Into the trench goes a barrow load of compost which I fork into the soil. I then plant the canes until the roots are completely covered. Throw in a sprinkle of fish blood and bone around the roots and heal them in nice and firm. Finally give them a good drink and they’ll do you proud.
Job 3. Pot On Last Years Softwood Cuttings.
For the last 3 years I’ve been learning how to raise plants from cuttings with varying degrees of success. Last year was my best year yet and I’m pleased to say 99% of the cuttings I managed to root have survived (so far) through a cold winter. Always amazes me just how resilient plants really are.
It’s really easy to raise plants from cuttings and anyone that reads my blog on a regular basis will know it’s become a bit of passion of mine. Last year I even managed to sell a few plants which brought in a little extra cash into the household budget.
These are just a few of the plants I raised in 2012 just before they were going to the customer.
You can grow plants like these from softwood cuttings
This weekend I’ll be potting up last years cuttings into larger pots so they can grow into great little plants, just as soon as the weather warms up that is!
Job 4. Spring Clean The Wildlife Pond.
If you want your wildlife pond to look like this …
and not like this …
… then it’s going to need a Spring clean.
I’ve noticed we already have frog spawn in the pond, so probably best to collect it all up in a bucket first and return it when you’re finished.
Basically all I do in the Spring is thin out the oxygenating plants (elodium) and remove as many of the fallen leaves and decaying plants as I can. It’s important to remove leaves from a pond or they will eventually decompose and give off noxious gasses which will discourage the wildlife from coming to the pond.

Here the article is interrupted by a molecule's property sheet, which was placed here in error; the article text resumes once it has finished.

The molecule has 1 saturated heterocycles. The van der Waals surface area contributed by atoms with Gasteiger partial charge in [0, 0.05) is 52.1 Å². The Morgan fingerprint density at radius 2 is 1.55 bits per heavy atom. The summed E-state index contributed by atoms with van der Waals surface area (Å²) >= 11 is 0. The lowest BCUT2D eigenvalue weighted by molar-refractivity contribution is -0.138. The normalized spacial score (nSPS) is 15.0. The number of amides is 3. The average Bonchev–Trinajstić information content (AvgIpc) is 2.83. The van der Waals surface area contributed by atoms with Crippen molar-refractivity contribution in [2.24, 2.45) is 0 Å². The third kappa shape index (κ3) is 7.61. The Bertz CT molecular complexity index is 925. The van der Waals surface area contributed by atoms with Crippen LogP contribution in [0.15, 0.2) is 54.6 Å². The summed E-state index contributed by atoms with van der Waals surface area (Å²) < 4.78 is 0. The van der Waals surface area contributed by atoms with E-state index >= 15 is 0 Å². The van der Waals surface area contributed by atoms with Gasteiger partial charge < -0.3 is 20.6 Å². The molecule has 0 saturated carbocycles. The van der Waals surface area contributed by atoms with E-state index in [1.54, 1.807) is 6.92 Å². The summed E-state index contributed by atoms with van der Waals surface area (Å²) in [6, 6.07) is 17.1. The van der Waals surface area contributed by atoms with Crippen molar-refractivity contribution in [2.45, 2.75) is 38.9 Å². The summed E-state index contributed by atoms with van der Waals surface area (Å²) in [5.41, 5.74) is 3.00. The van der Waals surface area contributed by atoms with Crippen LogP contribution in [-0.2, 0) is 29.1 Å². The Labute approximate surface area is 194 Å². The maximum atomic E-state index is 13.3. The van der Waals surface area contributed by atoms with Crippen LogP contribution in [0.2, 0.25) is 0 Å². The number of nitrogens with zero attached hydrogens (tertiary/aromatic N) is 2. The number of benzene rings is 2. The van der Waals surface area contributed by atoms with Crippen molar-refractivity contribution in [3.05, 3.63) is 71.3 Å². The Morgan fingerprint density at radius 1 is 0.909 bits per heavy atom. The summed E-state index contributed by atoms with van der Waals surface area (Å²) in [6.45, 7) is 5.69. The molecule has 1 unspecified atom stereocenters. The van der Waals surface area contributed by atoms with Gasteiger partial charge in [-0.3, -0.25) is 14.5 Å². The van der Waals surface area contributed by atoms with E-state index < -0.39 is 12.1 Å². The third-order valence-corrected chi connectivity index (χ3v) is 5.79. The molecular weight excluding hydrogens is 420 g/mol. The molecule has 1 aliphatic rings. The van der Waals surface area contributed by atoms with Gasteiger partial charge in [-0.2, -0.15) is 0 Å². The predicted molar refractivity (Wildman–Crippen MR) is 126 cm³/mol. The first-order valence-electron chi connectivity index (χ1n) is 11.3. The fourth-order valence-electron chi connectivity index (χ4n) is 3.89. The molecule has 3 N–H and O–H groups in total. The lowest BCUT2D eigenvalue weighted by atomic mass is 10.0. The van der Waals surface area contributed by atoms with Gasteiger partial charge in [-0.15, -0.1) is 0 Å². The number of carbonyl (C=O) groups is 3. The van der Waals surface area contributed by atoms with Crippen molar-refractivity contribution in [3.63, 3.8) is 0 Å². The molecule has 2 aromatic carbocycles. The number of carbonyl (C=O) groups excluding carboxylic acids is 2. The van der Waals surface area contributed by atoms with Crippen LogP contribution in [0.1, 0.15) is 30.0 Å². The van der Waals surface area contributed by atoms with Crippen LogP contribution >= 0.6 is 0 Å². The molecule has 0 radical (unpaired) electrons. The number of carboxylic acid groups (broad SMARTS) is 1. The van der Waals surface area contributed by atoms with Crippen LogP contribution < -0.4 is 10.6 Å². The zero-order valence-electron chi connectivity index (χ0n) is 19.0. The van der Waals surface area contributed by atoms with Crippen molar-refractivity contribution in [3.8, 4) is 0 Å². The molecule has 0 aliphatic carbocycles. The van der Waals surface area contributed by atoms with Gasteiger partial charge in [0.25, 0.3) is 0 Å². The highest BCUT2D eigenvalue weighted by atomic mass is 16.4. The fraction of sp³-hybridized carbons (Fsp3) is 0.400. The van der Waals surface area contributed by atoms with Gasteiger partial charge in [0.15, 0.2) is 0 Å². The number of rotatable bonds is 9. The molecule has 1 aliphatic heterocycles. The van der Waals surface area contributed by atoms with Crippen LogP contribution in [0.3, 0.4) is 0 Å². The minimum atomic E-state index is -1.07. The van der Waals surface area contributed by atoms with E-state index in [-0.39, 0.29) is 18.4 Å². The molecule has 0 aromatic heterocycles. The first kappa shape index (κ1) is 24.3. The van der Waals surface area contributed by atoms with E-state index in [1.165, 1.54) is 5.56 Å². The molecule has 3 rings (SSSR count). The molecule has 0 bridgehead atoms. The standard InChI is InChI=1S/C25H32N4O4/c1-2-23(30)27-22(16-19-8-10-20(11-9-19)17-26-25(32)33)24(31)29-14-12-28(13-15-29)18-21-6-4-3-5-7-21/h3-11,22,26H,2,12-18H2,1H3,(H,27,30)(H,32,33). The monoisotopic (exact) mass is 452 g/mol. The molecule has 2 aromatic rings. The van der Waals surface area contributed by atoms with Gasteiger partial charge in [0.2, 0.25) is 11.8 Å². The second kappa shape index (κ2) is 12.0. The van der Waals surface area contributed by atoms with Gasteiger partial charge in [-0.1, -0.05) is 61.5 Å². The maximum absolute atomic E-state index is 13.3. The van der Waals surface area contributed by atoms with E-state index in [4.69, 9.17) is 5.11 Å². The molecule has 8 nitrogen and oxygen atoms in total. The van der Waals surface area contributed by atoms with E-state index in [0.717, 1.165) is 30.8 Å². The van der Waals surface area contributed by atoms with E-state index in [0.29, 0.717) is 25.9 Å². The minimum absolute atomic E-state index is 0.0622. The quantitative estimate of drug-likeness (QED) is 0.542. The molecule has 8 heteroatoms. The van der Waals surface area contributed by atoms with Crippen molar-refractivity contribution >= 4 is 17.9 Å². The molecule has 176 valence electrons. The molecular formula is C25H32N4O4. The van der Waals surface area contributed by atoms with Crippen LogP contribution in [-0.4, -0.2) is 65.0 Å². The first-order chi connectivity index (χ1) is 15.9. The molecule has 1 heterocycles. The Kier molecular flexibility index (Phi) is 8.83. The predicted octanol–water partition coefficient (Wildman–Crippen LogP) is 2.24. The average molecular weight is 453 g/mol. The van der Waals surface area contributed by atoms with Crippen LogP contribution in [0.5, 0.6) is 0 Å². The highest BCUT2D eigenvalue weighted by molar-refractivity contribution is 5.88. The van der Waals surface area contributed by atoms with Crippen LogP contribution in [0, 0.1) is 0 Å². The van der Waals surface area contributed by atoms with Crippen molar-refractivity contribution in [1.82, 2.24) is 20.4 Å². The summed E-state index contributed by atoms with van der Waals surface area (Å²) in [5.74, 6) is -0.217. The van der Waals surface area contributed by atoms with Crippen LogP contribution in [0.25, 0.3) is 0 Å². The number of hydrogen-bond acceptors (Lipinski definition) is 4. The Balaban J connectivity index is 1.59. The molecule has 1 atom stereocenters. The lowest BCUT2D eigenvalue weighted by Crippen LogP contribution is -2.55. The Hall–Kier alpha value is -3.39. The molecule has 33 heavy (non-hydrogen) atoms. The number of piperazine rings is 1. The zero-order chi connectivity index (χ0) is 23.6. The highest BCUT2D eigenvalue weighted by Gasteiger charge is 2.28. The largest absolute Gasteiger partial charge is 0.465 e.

I find the best tool for the job is a Spring rake just as long as you take care not to puncture the liner! Alternatively it’s on with the wellies or waders and be prepared to get wet! 🙂
Job 5. Tidy Up The Herbaceous Borders.
One of the most satisfying jobs in the garden at this time of the year in my view is clearing and preparing the herbaceous borders ready for the summer ahead. Nothing too strenuous of course, just a little light pruning on the roses and removing the dead or decaying growth from last years gems. The Lupins have already started which is a sign of great things to come.
One task I have to perform every year (and for most of the season come to that) is to remove as many of the large stones and flints that rise to surface each year. The borders seem to suffer the most as we are on chalk, on top of which is a layer of large flints and stone in this part of Hampshire. Great for trout rivers they tell me, but pain in the bum in the garden.
After I’ve cleared the beds of all debris I mulch with a good layer of well rotted garden compost. Always amazes me where it all goes, but sure enough by the end of the season it will all be consumed by the worms and other insect life and put back in to the soil. Nature is a truly wonderful thing.
Well that’s my weekend in the garden sorted.
I wonder what jobs you’re planning in the garden this Easter weekend?
Have a lovely Easter,
Read Full Post »